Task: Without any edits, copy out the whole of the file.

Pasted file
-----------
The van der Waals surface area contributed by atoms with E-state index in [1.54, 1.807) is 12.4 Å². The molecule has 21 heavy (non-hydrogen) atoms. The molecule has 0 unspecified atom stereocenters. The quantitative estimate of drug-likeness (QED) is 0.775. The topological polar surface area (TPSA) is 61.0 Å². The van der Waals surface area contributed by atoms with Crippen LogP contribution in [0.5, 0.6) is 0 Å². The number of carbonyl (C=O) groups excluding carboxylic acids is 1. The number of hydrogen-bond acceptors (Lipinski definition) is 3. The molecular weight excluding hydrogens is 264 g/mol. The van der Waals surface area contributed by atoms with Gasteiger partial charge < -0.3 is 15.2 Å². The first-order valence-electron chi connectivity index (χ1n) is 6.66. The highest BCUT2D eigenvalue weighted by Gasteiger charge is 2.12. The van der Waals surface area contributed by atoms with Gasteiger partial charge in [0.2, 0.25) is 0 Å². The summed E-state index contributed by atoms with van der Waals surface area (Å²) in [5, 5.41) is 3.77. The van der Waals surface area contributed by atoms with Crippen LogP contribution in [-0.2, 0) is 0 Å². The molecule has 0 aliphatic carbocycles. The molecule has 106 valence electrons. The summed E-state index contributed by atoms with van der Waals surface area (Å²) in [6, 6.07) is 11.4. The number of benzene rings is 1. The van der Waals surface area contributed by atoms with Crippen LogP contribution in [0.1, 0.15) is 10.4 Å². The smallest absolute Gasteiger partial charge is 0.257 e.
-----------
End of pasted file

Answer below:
The van der Waals surface area contributed by atoms with E-state index in [1.54, 1.807) is 12.4 Å². The molecule has 21 heavy (non-hydrogen) atoms. The molecule has 0 unspecified atom stereocenters. The quantitative estimate of drug-likeness (QED) is 0.775. The topological polar surface area (TPSA) is 61.0 Å². The van der Waals surface area contributed by atoms with Crippen LogP contribution in [0.5, 0.6) is 0 Å². The number of carbonyl (C=O) groups excluding carboxylic acids is 1. The number of hydrogen-bond acceptors (Lipinski definition) is 3. The molecular weight excluding hydrogens is 264 g/mol. The van der Waals surface area contributed by atoms with Gasteiger partial charge < -0.3 is 15.2 Å². The first-order valence-electron chi connectivity index (χ1n) is 6.66. The highest BCUT2D eigenvalue weighted by Gasteiger charge is 2.12. The van der Waals surface area contributed by atoms with Gasteiger partial charge in [0.2, 0.25) is 0 Å². The summed E-state index contributed by atoms with van der Waals surface area (Å²) in [5, 5.41) is 3.77. The van der Waals surface area contributed by atoms with Crippen LogP contribution in [-0.2, 0) is 0 Å². The molecule has 0 aliphatic carbocycles. The molecule has 106 valence electrons. The summed E-state index contributed by atoms with van der Waals surface area (Å²) in [6, 6.07) is 11.4. The number of benzene rings is 1. The van der Waals surface area contributed by atoms with Crippen LogP contribution in [0.1, 0.15) is 10.4 Å². The smallest absolute Gasteiger partial charge is 0.257 e.